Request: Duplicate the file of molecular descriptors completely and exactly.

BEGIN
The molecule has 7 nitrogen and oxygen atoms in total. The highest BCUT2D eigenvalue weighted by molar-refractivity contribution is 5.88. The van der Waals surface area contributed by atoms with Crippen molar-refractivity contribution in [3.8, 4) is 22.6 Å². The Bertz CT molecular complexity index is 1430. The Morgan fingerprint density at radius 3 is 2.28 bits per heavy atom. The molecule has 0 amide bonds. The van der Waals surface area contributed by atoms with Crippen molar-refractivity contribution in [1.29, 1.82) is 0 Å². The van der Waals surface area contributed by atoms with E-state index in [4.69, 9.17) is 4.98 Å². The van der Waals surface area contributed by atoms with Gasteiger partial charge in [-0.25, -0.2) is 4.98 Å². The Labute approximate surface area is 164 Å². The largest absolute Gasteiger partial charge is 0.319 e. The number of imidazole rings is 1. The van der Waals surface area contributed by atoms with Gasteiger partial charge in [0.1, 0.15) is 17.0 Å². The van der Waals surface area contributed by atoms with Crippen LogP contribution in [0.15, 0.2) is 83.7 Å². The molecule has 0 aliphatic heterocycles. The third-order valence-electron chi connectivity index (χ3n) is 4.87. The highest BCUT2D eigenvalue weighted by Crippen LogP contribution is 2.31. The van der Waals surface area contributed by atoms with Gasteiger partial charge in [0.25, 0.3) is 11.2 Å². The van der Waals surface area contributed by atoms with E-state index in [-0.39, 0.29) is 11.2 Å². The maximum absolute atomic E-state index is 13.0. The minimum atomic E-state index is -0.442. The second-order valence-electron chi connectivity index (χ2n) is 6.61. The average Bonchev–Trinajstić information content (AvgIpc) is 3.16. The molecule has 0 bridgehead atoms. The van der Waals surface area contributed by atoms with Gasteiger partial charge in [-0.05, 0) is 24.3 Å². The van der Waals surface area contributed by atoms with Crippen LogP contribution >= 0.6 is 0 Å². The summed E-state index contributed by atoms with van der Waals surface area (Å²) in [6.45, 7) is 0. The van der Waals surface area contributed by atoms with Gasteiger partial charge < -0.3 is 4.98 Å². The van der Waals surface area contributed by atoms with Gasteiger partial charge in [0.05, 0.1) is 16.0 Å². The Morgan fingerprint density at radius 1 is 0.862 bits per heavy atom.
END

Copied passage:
The molecule has 7 nitrogen and oxygen atoms in total. The highest BCUT2D eigenvalue weighted by molar-refractivity contribution is 5.88. The van der Waals surface area contributed by atoms with Crippen molar-refractivity contribution in [3.8, 4) is 22.6 Å². The Bertz CT molecular complexity index is 1430. The Morgan fingerprint density at radius 3 is 2.28 bits per heavy atom. The molecule has 0 amide bonds. The van der Waals surface area contributed by atoms with Crippen molar-refractivity contribution in [1.29, 1.82) is 0 Å². The van der Waals surface area contributed by atoms with E-state index in [4.69, 9.17) is 4.98 Å². The van der Waals surface area contributed by atoms with Gasteiger partial charge in [-0.25, -0.2) is 4.98 Å². The Labute approximate surface area is 164 Å². The largest absolute Gasteiger partial charge is 0.319 e. The number of imidazole rings is 1. The van der Waals surface area contributed by atoms with Gasteiger partial charge in [0.1, 0.15) is 17.0 Å². The van der Waals surface area contributed by atoms with Crippen LogP contribution in [0.15, 0.2) is 83.7 Å². The molecule has 0 aliphatic heterocycles. The third-order valence-electron chi connectivity index (χ3n) is 4.87. The highest BCUT2D eigenvalue weighted by Crippen LogP contribution is 2.31. The van der Waals surface area contributed by atoms with Gasteiger partial charge in [0.25, 0.3) is 11.2 Å². The van der Waals surface area contributed by atoms with E-state index in [-0.39, 0.29) is 11.2 Å². The maximum absolute atomic E-state index is 13.0. The minimum atomic E-state index is -0.442. The second-order valence-electron chi connectivity index (χ2n) is 6.61. The average Bonchev–Trinajstić information content (AvgIpc) is 3.16. The molecule has 0 bridgehead atoms. The van der Waals surface area contributed by atoms with Gasteiger partial charge in [-0.05, 0) is 24.3 Å². The van der Waals surface area contributed by atoms with Crippen LogP contribution >= 0.6 is 0 Å². The summed E-state index contributed by atoms with van der Waals surface area (Å²) in [6.45, 7) is 0. The van der Waals surface area contributed by atoms with Gasteiger partial charge < -0.3 is 4.98 Å². The van der Waals surface area contributed by atoms with Gasteiger partial charge in [0.05, 0.1) is 16.0 Å². The Morgan fingerprint density at radius 1 is 0.862 bits per heavy atom.